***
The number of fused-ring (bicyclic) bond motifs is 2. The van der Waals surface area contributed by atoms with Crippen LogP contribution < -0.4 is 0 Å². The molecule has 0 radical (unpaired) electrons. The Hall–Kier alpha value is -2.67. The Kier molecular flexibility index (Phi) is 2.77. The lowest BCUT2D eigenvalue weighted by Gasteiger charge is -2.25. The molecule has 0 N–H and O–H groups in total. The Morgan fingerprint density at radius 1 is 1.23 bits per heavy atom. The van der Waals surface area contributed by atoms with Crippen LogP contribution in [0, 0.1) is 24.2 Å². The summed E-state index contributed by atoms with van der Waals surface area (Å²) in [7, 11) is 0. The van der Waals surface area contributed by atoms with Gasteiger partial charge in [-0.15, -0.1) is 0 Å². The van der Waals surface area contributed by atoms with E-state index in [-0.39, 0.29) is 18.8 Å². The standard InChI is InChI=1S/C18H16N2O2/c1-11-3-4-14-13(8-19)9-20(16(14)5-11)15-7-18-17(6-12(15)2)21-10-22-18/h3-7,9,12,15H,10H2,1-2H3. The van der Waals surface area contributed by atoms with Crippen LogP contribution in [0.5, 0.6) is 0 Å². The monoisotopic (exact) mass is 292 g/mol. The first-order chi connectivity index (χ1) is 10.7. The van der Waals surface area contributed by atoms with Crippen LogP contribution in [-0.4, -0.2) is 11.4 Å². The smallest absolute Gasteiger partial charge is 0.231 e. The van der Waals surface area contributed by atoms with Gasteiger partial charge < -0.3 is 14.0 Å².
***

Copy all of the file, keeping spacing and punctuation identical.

The number of fused-ring (bicyclic) bond motifs is 2. The van der Waals surface area contributed by atoms with Crippen LogP contribution < -0.4 is 0 Å². The molecule has 0 radical (unpaired) electrons. The Hall–Kier alpha value is -2.67. The Kier molecular flexibility index (Phi) is 2.77. The lowest BCUT2D eigenvalue weighted by Gasteiger charge is -2.25. The molecule has 0 N–H and O–H groups in total. The Morgan fingerprint density at radius 1 is 1.23 bits per heavy atom. The van der Waals surface area contributed by atoms with Crippen LogP contribution in [0, 0.1) is 24.2 Å². The summed E-state index contributed by atoms with van der Waals surface area (Å²) in [7, 11) is 0. The van der Waals surface area contributed by atoms with Gasteiger partial charge in [-0.15, -0.1) is 0 Å². The van der Waals surface area contributed by atoms with E-state index in [-0.39, 0.29) is 18.8 Å². The standard InChI is InChI=1S/C18H16N2O2/c1-11-3-4-14-13(8-19)9-20(16(14)5-11)15-7-18-17(6-12(15)2)21-10-22-18/h3-7,9,12,15H,10H2,1-2H3. The van der Waals surface area contributed by atoms with Crippen LogP contribution in [0.5, 0.6) is 0 Å². The monoisotopic (exact) mass is 292 g/mol. The first-order chi connectivity index (χ1) is 10.7. The van der Waals surface area contributed by atoms with Crippen LogP contribution in [-0.4, -0.2) is 11.4 Å². The smallest absolute Gasteiger partial charge is 0.231 e. The van der Waals surface area contributed by atoms with Gasteiger partial charge < -0.3 is 14.0 Å².